Friday, November 16, 2007

All The People Who Died

"Fitzgerald had clearly been an alcoholic since his college days, and he became notorious during the 1920s for his extraordinarily heavy drinking. This left him in poor health by the late 1930s. According to Zelda's biographer, Nancy Milford, Scott claimed that he had contracted tuberculosis, but she states that this was usually a pretext to cover his drinking problems. However, Fitzgerald scholar Matthew J. Bruccoli contends that Fitzgerald did in fact have recurring tuberculosis, and Nancy Milford reports that Fitzgerald biographer Arthur Mizener said that Scott suffered a mild attack of tuberculosis in 1919, and in 1929 he had "what proved to be a tubercular hemorrhage". It may be pure coincidence but two of Fitzgerald's least likeable characters have the initials "TB" (an acronym for tuberculosis) - Tom Buchanan in The Great Gatsby and Tommy Barban in Tender Is the Night. Given the extent of Scott's alcoholism, however, it is possible that the hemorrhage was caused by bleeding from esophageal varices—enlarged veins in the esophagus that result from advanced liver disease. Fitzgerald's lifelong smoking habit undoubtedly also damaged his health and brought on the heart problems that eventually killed him.

"Fitzgerald suffered two heart attacks in late 1940. After the first, in Schwab's Drug Store, he was ordered by his doctor to avoid strenuous exertion and to obtain a first floor apartment, which he did by moving in with Sheilah Graham. On the night of December 20, 1940, he had his second heart attack, and the next day, December 21, while awaiting a visit from his doctor, Fitzgerald collapsed in Graham's apartment and died. He was 44." (Plink.)

"Hemingway was upset by the photographs in his The Dangerous Summer article. He was receiving treatment in Ketchum, Idaho for high blood pressure and liver problems—and also electroconvulsive therapy (ECT) for depression and continued paranoia, although this may in fact have helped to precipitate his suicide, since he reportedly suffered significant memory loss as a result of the shock treatments. He also lost weight, his 6-foot (183 cm) frame appearing gaunt at 170 pounds (77 kg, 12st 2lb).

"Hemingway attempted suicide in the spring of 1961, and received ECT treatment again. Some three weeks short of his 62nd birthday, he took his own life on the morning of July 2, 1961 at his home in Ketchum, Idaho, with a shotgun blast to the head. Judged not mentally responsible for his final act, he was buried in a Roman Catholic service. Hemingway himself blamed the ECT treatments for "putting him out of business" by destroying his memory; some medical and scholarly opinion has been receptive to this view, although others, including one of the physicians who prescribed the electroshock regimen, dispute that opinion.[citation needed]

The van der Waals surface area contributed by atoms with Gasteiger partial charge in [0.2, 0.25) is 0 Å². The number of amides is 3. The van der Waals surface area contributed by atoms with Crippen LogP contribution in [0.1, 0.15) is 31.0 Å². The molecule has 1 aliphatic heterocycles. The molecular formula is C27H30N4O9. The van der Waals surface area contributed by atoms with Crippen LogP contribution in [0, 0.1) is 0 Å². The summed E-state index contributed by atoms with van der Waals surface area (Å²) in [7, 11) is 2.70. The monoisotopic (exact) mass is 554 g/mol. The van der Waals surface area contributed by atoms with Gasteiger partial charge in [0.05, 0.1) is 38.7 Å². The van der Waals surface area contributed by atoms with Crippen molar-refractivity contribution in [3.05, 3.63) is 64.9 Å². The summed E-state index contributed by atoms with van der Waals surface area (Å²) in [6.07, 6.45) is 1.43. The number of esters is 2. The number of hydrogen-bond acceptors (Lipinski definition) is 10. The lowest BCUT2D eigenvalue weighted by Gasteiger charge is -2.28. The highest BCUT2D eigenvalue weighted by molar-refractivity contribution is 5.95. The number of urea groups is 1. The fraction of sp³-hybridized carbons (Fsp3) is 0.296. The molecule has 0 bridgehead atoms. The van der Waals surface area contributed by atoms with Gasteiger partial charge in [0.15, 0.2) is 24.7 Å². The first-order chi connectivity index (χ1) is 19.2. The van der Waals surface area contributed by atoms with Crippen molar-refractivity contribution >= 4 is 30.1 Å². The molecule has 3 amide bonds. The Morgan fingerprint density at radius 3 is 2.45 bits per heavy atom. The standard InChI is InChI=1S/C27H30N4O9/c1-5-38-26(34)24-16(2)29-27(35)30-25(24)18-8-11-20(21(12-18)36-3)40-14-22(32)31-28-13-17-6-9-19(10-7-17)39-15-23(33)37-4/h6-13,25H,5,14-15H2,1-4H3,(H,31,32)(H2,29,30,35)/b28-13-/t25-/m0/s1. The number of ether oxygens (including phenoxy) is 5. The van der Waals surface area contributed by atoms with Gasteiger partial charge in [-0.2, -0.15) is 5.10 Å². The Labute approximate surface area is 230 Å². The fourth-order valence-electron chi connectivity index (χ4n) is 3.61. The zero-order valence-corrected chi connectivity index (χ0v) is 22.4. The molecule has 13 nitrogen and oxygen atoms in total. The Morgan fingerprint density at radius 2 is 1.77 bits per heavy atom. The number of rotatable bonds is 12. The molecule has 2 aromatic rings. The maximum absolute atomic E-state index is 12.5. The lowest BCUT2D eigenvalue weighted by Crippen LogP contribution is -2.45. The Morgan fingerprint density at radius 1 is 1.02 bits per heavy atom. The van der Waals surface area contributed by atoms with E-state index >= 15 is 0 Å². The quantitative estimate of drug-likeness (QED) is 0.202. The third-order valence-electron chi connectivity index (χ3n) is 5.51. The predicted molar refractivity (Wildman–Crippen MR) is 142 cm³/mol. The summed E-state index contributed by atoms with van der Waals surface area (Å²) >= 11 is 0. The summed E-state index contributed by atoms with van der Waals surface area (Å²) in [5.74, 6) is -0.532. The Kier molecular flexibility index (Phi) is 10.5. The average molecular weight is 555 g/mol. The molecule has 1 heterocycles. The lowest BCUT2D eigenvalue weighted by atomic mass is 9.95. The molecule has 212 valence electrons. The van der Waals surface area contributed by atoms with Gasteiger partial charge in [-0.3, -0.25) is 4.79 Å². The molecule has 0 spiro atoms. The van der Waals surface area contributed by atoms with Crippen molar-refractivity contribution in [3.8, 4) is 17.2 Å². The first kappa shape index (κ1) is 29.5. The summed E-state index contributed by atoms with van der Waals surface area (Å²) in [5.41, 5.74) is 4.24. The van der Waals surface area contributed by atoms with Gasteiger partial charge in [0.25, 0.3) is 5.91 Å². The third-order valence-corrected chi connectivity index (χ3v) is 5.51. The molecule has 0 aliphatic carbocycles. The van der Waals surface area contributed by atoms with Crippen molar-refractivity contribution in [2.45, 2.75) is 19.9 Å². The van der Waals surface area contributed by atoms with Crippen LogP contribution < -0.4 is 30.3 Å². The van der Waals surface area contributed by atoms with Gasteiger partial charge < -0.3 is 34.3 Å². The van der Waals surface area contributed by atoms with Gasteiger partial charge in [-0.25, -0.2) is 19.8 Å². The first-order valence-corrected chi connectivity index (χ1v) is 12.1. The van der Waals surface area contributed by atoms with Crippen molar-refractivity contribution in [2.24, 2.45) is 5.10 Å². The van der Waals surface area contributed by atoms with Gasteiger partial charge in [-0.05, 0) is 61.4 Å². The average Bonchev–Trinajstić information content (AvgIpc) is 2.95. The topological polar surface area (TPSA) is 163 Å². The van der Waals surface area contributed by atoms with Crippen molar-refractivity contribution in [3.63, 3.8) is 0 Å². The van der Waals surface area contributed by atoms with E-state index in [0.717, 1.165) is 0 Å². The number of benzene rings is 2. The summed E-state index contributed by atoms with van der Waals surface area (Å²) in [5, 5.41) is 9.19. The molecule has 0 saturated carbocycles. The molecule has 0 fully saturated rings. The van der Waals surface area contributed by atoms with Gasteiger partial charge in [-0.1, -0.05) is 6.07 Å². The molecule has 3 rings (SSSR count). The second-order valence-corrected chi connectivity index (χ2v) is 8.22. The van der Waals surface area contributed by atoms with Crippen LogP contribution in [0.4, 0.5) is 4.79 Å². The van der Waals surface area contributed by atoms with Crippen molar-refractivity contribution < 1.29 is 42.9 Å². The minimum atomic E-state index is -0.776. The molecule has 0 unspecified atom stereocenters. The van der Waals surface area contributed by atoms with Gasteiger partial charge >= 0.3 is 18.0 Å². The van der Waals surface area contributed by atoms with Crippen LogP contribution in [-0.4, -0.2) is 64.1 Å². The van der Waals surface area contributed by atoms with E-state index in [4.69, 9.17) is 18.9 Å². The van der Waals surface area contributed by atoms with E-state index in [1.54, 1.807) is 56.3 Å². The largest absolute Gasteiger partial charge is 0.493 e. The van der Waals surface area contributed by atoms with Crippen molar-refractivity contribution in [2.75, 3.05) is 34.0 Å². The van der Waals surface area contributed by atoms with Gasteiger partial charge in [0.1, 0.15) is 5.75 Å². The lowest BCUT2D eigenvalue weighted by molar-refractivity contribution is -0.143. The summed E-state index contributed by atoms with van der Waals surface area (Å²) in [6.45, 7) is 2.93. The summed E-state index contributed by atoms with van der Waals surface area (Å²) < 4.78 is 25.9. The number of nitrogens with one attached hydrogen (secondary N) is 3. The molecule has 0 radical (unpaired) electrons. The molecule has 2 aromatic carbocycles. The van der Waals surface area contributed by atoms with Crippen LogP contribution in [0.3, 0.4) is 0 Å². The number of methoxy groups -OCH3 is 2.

"Hemingway is believed to have purchased the weapon he used to commit suicide at Abercrombie & Fitch, which was then an elite excursion goods retailer and firearm supplier.[38] In a particularly gruesome suicide, he rested the gun butt of the double-barreled shotgun on the floor of a hallway in his home, leaned over it to put the twin muzzles to his forehead just above the eyes, and pulled both triggers. [39] Despite the circumstances, the coroner, at request of the family, did not do an autopsy." (Plink.)

"Faulkner served as Writer-in-Residence at the University of Virginia from 1957 until his death at Wright's Sanitorium in Byhalia, Mississippi of a heart attack at the age of 64." (Plink.)

"Following Campbell's death Parker returned to New York City and the Volney. In her later years, she would come to denigrate the group that had brought her such early notoriety, the Algonquin Round Table:
'These were no giants. Think who was writing in those days - Lardner, Fitzgerald, Faulkner and Hemingway. Those were the real giants. The Round Table was just a lot of people telling jokes and telling each other how good they were. Just a bunch of loudmouths showing off, saving their gags for days, waiting for a chance to spring them....There was no truth in anything they said. It was the terrible day of the wisecrack, so there didn't have to be any truth...'